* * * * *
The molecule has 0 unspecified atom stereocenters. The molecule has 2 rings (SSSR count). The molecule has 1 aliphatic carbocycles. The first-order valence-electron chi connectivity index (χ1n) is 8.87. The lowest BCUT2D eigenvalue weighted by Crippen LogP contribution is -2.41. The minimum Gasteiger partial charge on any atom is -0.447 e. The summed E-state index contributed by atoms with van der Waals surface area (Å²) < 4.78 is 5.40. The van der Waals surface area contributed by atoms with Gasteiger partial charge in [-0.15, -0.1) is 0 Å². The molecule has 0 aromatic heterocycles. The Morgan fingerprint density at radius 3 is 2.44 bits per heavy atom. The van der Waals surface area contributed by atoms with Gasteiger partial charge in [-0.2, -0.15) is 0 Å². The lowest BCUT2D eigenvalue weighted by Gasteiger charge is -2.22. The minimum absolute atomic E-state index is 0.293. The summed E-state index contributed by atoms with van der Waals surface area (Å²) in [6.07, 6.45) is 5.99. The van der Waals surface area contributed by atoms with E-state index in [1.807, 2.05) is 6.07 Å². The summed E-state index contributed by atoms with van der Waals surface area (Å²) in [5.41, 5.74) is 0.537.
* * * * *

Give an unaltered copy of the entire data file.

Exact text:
The molecule has 0 unspecified atom stereocenters. The molecule has 2 rings (SSSR count). The molecule has 1 aliphatic carbocycles. The first-order valence-electron chi connectivity index (χ1n) is 8.87. The lowest BCUT2D eigenvalue weighted by Crippen LogP contribution is -2.41. The minimum Gasteiger partial charge on any atom is -0.447 e. The summed E-state index contributed by atoms with van der Waals surface area (Å²) < 4.78 is 5.40. The van der Waals surface area contributed by atoms with Gasteiger partial charge in [-0.15, -0.1) is 0 Å². The molecule has 0 aromatic heterocycles. The Morgan fingerprint density at radius 3 is 2.44 bits per heavy atom. The van der Waals surface area contributed by atoms with Gasteiger partial charge in [-0.2, -0.15) is 0 Å². The lowest BCUT2D eigenvalue weighted by Gasteiger charge is -2.22. The minimum absolute atomic E-state index is 0.293. The summed E-state index contributed by atoms with van der Waals surface area (Å²) in [6.07, 6.45) is 5.99. The van der Waals surface area contributed by atoms with E-state index in [1.807, 2.05) is 6.07 Å². The summed E-state index contributed by atoms with van der Waals surface area (Å²) in [5.41, 5.74) is 0.537.